Desert Museum retiring two aging mountain lions, added a cub

Arthritis a factor; replacement cub goes on exhibit starting today
2013-05-20T00:00:00Z 2013-05-20T07:59:32Z Desert Museum retiring two aging mountain lions, added a cubDoug Kreutz Arizona Daily Star Arizona Daily Star
May 20, 2013 12:00 am  • 

Two aging, arthritic mountain lions have been retired from exhibit at the Arizona-Sonora Desert Museum - and a mountain lion cub will go on exhibit in their place today.

"The two lions are about 13 years of age, and it was becoming hard for them to get up and down the rather steep slope of the exhibit space," said Craig Ivanyi, executive director of the museum west of Tucson.

"They have an arthritic condition," Ivanyi said of the retired lions. "They will stay at the museum and live out their lives in an off-exhibit retirement space created for them."

The average life expectancy of mountain lions in the wild is about 8 to 13 years, but healthy lions in captivity can live years longer.

NEW COUGAR

The museum's new lion will be unveiled to visitors at noon today.

Museum officials declined to provide information on the young lion's age or where it was obtained until today's announcement.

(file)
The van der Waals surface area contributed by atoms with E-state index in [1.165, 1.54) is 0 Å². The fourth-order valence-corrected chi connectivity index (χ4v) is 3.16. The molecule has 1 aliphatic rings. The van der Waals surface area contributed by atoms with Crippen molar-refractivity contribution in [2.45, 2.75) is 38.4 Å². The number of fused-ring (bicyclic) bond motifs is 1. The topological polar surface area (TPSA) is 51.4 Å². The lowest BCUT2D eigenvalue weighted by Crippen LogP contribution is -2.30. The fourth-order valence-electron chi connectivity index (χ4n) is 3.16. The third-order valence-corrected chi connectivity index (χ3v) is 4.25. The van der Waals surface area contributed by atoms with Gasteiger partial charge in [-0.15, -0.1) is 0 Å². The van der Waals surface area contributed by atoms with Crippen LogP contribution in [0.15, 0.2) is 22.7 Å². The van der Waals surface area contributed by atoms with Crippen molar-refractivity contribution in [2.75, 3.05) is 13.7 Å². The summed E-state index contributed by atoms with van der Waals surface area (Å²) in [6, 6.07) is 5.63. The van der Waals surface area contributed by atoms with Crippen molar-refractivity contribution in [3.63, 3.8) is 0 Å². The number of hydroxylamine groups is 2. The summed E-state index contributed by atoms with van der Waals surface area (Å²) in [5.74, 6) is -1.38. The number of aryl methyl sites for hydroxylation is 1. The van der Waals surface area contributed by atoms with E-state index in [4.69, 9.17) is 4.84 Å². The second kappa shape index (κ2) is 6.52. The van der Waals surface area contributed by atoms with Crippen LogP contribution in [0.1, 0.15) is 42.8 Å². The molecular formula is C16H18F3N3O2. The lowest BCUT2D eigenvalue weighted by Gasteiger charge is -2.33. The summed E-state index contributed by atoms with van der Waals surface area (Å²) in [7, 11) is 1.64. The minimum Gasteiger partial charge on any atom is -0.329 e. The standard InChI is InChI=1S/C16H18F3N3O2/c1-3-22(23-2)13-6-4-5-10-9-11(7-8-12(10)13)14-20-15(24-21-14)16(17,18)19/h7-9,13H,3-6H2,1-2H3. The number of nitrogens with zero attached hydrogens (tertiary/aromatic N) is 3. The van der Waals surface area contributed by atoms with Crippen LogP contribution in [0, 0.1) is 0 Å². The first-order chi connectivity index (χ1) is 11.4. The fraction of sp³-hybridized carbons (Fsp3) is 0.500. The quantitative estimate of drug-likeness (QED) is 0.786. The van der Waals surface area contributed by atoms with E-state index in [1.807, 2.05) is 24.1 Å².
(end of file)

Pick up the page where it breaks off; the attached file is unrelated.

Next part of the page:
"Since its inception, mountain lions have been the iconic symbol of the museum," Ivanyi said. "All of the mountains lions that come to the museum are from rescue situations, and this one is no exception."

ReTIREMENT DIGS

The two aging lions came to the museum in 1999 as orphans from a wildlife rehabilitation center in Phoenix.

They were removed from public view last month and placed in a retirement area with "comfortable and safe surroundings, where animal keepers can provide them with a variety of enrichment options to keep them psychologically engaged," according to a museum news release.

The new quarters, which aren't open to public viewing, have a resting platform for the lions and include indoor and outdoor areas with cooling and heating systems.

did you know

Mountain lions are the largest cats in the Sonoran Desert. Females weigh about 75 pounds, and males can weigh up to 145 pounds.

Source: Arizona-Sonora Desert Museum

Contact reporter Doug Kreutz at dkreutz@azstarnet.com or at 573-4192. On Twitter: @DouglasKreutz

Copyright 2014 Arizona Daily Star. All rights reserved. This material may not be published, broadcast, rewritten or redistributed.

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